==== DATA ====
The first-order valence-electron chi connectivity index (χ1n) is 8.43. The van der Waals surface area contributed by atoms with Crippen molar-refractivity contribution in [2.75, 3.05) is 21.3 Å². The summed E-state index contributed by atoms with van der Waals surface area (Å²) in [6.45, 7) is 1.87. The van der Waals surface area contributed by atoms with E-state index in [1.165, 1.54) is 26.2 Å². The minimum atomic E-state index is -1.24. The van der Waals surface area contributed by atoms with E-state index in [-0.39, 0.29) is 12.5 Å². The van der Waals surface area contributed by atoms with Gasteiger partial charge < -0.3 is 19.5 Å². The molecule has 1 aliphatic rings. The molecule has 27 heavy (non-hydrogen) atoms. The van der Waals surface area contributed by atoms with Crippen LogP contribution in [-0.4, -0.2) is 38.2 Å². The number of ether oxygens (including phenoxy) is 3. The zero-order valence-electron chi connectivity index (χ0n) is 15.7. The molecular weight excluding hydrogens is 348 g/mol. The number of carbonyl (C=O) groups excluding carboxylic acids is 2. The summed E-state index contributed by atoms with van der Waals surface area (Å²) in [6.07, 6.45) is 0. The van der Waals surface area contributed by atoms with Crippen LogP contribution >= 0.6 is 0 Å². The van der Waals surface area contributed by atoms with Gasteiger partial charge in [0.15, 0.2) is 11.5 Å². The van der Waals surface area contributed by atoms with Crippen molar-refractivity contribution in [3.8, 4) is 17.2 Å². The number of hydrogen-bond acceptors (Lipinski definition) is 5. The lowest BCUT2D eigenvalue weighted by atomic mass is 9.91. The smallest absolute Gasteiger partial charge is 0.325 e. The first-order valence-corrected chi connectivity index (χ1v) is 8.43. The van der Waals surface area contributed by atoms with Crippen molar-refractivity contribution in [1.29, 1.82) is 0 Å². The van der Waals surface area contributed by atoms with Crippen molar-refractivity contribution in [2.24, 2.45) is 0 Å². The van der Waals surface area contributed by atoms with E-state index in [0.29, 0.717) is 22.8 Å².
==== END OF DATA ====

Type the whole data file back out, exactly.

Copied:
The first-order valence-electron chi connectivity index (χ1n) is 8.43. The van der Waals surface area contributed by atoms with Crippen molar-refractivity contribution in [2.75, 3.05) is 21.3 Å². The summed E-state index contributed by atoms with van der Waals surface area (Å²) in [6.45, 7) is 1.87. The van der Waals surface area contributed by atoms with E-state index in [1.165, 1.54) is 26.2 Å². The minimum atomic E-state index is -1.24. The van der Waals surface area contributed by atoms with E-state index in [-0.39, 0.29) is 12.5 Å². The van der Waals surface area contributed by atoms with Gasteiger partial charge < -0.3 is 19.5 Å². The molecule has 1 aliphatic rings. The molecule has 27 heavy (non-hydrogen) atoms. The van der Waals surface area contributed by atoms with Crippen LogP contribution in [-0.4, -0.2) is 38.2 Å². The number of ether oxygens (including phenoxy) is 3. The zero-order valence-electron chi connectivity index (χ0n) is 15.7. The molecular weight excluding hydrogens is 348 g/mol. The number of carbonyl (C=O) groups excluding carboxylic acids is 2. The summed E-state index contributed by atoms with van der Waals surface area (Å²) in [6.07, 6.45) is 0. The van der Waals surface area contributed by atoms with Crippen LogP contribution >= 0.6 is 0 Å². The van der Waals surface area contributed by atoms with Gasteiger partial charge in [0.15, 0.2) is 11.5 Å². The van der Waals surface area contributed by atoms with Crippen molar-refractivity contribution in [3.8, 4) is 17.2 Å². The number of hydrogen-bond acceptors (Lipinski definition) is 5. The lowest BCUT2D eigenvalue weighted by atomic mass is 9.91. The smallest absolute Gasteiger partial charge is 0.325 e. The first-order valence-corrected chi connectivity index (χ1v) is 8.43. The van der Waals surface area contributed by atoms with Crippen molar-refractivity contribution in [1.29, 1.82) is 0 Å². The van der Waals surface area contributed by atoms with Crippen molar-refractivity contribution in [2.24, 2.45) is 0 Å². The van der Waals surface area contributed by atoms with E-state index in [0.29, 0.717) is 22.8 Å².